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Bearing (mechanical)

A bearing is a sliding or rolling component used to reduce friction in a machine. The first bearings were wood, but ceramic or glass can be used, and steel is quite common. The path that a bearing travels is called a "race". Bearings need to be as hard as the race that they are rolling against, or either the bearing or race will wear out prematurely. Different types exist for both linear and rotary motion.

Linear bearings An early type of linear bearing was an arrangement of tree trunks laid down under sleds. This technology is known to date at least as far back as the construction of the Pyramids of Giza. Modern linear bearings use a similar principle, sometimes with balls in place of rollers.

Rotary bearings Rotary bearings are required for many applications, from heavy-duty use in vehicle axles and machine shafts, to precision clock parts. The simplest rotary bearing is the sleeve bearing, which is just a cylinder inserted between the wheel and its axle. This was followed by the roller bearing, in which the sleeve was replaced by a number of cylindrical rollers. Each roller behaves as an individual wheel. The first practical caged-roller bearing was invented by horologist John Harrison in his H3 chronometer of 1760.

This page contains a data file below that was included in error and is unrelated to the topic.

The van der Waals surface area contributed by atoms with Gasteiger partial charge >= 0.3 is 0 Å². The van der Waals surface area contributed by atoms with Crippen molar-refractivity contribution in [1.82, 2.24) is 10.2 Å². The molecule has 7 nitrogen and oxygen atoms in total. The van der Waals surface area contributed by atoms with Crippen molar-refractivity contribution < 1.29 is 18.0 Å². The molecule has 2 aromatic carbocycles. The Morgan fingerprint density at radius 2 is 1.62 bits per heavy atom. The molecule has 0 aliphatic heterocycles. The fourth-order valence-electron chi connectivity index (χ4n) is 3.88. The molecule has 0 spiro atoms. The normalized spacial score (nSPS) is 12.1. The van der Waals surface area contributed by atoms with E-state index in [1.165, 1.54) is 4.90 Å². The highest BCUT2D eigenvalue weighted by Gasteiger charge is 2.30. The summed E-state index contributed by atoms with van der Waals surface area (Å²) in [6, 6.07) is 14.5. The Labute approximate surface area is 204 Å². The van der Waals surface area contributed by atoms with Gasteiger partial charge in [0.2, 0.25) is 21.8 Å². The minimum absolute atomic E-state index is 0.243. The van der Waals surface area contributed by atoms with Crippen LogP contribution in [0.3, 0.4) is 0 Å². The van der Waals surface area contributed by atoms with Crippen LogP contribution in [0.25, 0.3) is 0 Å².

The ball bearing was an improvement on the roller bearing. Roller bearings are still used, however, when the sideways forces are too great for ball bearings.

An early example of a wooden ball bearing, supporting a rotating table, was retrieved from the remains of a Roman ship in Lake Nemi[?], Italy. The wreck was dated to 40 BC. Leonardo da Vinci is said to have described a type of ball bearing around the year 1500. One of the issues with ball bearings is that they can rub against each other, causing additional friction, but this can be prevented by enclosing the balls in a cage. The captured, or caged, ball bearing was originally described by Galileo in the 1600s. The mounting of bearings into a set was not accomplished for many years after that. The first patent for a ball race was by Philip Vaughan of Carmarthen[?] in 1794. The modern, self-aligning design of ball bearing is attributed to Sven Wingquist of the SKF ball-bearing manufacturer in 1907.

Some modern bearing assemblies require routine addition of lubricants, while others are factory sealed, requiring no further maintenance for the life of the mechanical assembly. The lubricant is intended to reduce friction. However, if the lubricant becomes contaminated by hard particles, such as steel chips from the race or bearing, sand, or grit, the lubricant quickly begins to act as a grinding compound. This greatly reduces the operating life of the bearing assembly.

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